#Holiday Time – Touring the Outer Hebrides day 3 – Barra to Eriskay #Scotland

 

Having woken to find the big ferry departed for the mainland, I checked the status of our smaller transport for the short 40 minute hop between islands. It still showed a warning of possible disruption due to the (still) strong winds, but we checked out of the hotel (they assured us there were plenty of rooms available if we had to return) and set off for Barra’s smaller ferry terminal.

On arrival, the status board showed next sailing as the lunchtime ferry, not the morning sailing we were booked for, so we hung around a bit, with nothing else to do – we’d seen the entire island of Barra the previous day.

And thank goodness we did, because with about a half hour to go before the scheduled time, the board updated to show the original ferry as due on time. Lesson learned – never trust status boards!

I did discover this gorgeous, huge sculpture outside the miniscule terminal building (a room big enough to seat about a dozen people, plus one toilet) – and as otters were on our ‘to see’ list for the holiday, I thought I’d better snap this, just in case we missed out on the live version.

So the ferry duly arrived

and unloaded

on we went

and away! Still windy, as you can hear.

These ferries don’t hand around

Next stop, the truly tiny island of Eriskay

Eriskay is famous for two things – it’s native pony breed, the Eriskay pony, the most endangered pony breed in Europe (considering the size of the island – 1.5 x 2.5 miles – I’m astonished it even has the grazing to support a herd of wild ponies, let alone a discrete breed), and being the site of a famous ship wreck – more on that in a moment.

We drove the mile from the ferry port to the only town on the island, and stopped at the multi-purpose shop for coffee. To my delight, I discovered these behind the shop

Clearly they are quite comfortable living with humans, despite being wild ponies

At the other end of the village, we found this pub, sadly shut, but that was a recurring theme of the holiday. Never mind, nature is always open!

And the significance of this pub? Remember that shipwreck I mentioned?

Have you come across the iconic film, ‘Whisky Galore!’?

Based on the book (1947) by Compton Mackenzie, the first film was an Ealing Comedy, made in 1949, a truly hilarious adaptation of the book, which is based on a real life historical event that happened right here, on Eriskay.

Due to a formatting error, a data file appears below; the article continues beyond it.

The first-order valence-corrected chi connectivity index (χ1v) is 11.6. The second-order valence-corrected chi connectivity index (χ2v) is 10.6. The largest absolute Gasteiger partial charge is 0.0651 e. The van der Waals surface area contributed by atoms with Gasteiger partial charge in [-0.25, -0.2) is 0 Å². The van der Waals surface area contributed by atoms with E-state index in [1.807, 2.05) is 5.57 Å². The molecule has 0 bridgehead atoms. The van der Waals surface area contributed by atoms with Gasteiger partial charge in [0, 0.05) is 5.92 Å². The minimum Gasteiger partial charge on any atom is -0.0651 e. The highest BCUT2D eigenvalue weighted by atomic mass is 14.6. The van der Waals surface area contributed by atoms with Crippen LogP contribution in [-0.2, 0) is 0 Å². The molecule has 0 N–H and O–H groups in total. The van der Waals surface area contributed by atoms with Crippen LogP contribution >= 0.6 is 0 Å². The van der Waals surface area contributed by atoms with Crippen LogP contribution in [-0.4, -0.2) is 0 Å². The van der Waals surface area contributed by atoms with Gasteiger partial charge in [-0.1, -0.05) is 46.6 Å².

In 1941, the SS Politician ran aground on the coast of Eriskay. Her cargo included 28,000 cases of malt whisky. The islanders set about ‘rescuing’ this bounty, much to the dismay and increasingly desperate efforts of the local excise officer to halt their salvage operations, leading to increasingly ingenious methods of hiding the booty.

If you haven’t seen the film, you are missing a treat, so go, find it! Or even the recent (2016), equally as funny remake.

Anyway, that’s Eriskay. From the ferry to the recently (2001) installed causeway leading to the next island, South Uist, takes all of five minutes if you don’t stop. In fact, our next Guest House was three more islands up the chain – South Uist, Benbecula, then onto North Uist – which, according to our hostess, would take all of an hour and a half, “depending how many sheep there are on the road”!!!

So off we went…

 

 

 

 

 

 

Advertisements

9 comments

  1. Fantastic Deb. Who feeds the wondering ponies? 🙂

    1. I rather think, as they are wild, they take care of themselves. Ponies native to Scottish islands are very tough, and designed to live on little and coarse grazing – the biggest problem usually is when people keep them as pets and feed them too much; you can literally kill them with kindness.

      1. Like anything else – less is more. 🙂

      2. If only more people could grasp that concept…

  2. This looks wonderful. We are planning to go to Scotland next year.

    1. Fabulous! If you want any suggestions about where to go, I’m your first stop 😀

  3. davidjrogersftw · · Reply

    Deborah, thank you for the lovely post. So restful to read.

    1. Glad you enjoyed it – plenty more of this trip still to come…

Leave a Reply

Fill in your details below or click an icon to log in:

WordPress.com Logo

You are commenting using your WordPress.com account. Log Out / Change )

Twitter picture

You are commenting using your Twitter account. Log Out / Change )

Facebook photo

You are commenting using your Facebook account. Log Out / Change )

Google+ photo

You are commenting using your Google+ account. Log Out / Change )

Connecting to %s

%d bloggers like this: